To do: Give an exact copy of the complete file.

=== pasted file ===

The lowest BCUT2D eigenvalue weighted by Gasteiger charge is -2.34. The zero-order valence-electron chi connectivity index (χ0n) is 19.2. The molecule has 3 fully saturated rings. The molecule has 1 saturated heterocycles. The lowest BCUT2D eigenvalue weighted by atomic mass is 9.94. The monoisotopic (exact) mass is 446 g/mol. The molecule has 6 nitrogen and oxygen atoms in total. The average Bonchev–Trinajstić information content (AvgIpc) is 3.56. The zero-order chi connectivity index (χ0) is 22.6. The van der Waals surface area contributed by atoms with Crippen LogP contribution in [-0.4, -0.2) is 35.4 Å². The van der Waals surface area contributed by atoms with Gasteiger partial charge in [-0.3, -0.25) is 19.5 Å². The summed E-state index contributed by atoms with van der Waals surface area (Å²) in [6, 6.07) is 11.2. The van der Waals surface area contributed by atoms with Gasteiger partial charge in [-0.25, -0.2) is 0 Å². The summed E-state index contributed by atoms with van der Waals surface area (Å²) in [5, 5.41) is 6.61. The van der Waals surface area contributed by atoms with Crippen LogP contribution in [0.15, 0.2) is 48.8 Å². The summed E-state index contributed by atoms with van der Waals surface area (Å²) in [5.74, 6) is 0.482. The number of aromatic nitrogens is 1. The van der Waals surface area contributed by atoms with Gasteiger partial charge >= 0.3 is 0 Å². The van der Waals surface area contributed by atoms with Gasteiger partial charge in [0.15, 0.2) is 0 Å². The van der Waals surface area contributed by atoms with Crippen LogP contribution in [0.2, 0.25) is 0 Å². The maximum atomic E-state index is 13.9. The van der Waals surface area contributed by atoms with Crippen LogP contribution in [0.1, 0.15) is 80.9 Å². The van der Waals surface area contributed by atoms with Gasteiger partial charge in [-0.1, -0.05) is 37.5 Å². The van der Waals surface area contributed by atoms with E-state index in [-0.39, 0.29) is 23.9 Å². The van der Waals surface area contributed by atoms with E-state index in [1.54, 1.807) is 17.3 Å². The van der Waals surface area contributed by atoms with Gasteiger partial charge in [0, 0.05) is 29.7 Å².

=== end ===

The lowest BCUT2D eigenvalue weighted by Gasteiger charge is -2.34. The zero-order valence-electron chi connectivity index (χ0n) is 19.2. The molecule has 3 fully saturated rings. The molecule has 1 saturated heterocycles. The lowest BCUT2D eigenvalue weighted by atomic mass is 9.94. The monoisotopic (exact) mass is 446 g/mol. The molecule has 6 nitrogen and oxygen atoms in total. The average Bonchev–Trinajstić information content (AvgIpc) is 3.56. The zero-order chi connectivity index (χ0) is 22.6. The van der Waals surface area contributed by atoms with Crippen LogP contribution in [-0.4, -0.2) is 35.4 Å². The van der Waals surface area contributed by atoms with Gasteiger partial charge in [-0.3, -0.25) is 19.5 Å². The summed E-state index contributed by atoms with van der Waals surface area (Å²) in [6, 6.07) is 11.2. The van der Waals surface area contributed by atoms with Gasteiger partial charge in [-0.25, -0.2) is 0 Å². The summed E-state index contributed by atoms with van der Waals surface area (Å²) in [5, 5.41) is 6.61. The van der Waals surface area contributed by atoms with Crippen LogP contribution in [0.15, 0.2) is 48.8 Å². The summed E-state index contributed by atoms with van der Waals surface area (Å²) in [5.74, 6) is 0.482. The number of aromatic nitrogens is 1. The van der Waals surface area contributed by atoms with Gasteiger partial charge >= 0.3 is 0 Å². The van der Waals surface area contributed by atoms with Gasteiger partial charge in [0.15, 0.2) is 0 Å². The van der Waals surface area contributed by atoms with Crippen LogP contribution in [0.2, 0.25) is 0 Å². The maximum atomic E-state index is 13.9. The van der Waals surface area contributed by atoms with Crippen LogP contribution in [0.1, 0.15) is 80.9 Å². The van der Waals surface area contributed by atoms with Gasteiger partial charge in [-0.1, -0.05) is 37.5 Å². The van der Waals surface area contributed by atoms with E-state index in [-0.39, 0.29) is 23.9 Å². The van der Waals surface area contributed by atoms with E-state index in [1.54, 1.807) is 17.3 Å². The van der Waals surface area contributed by atoms with Gasteiger partial charge in [0, 0.05) is 29.7 Å².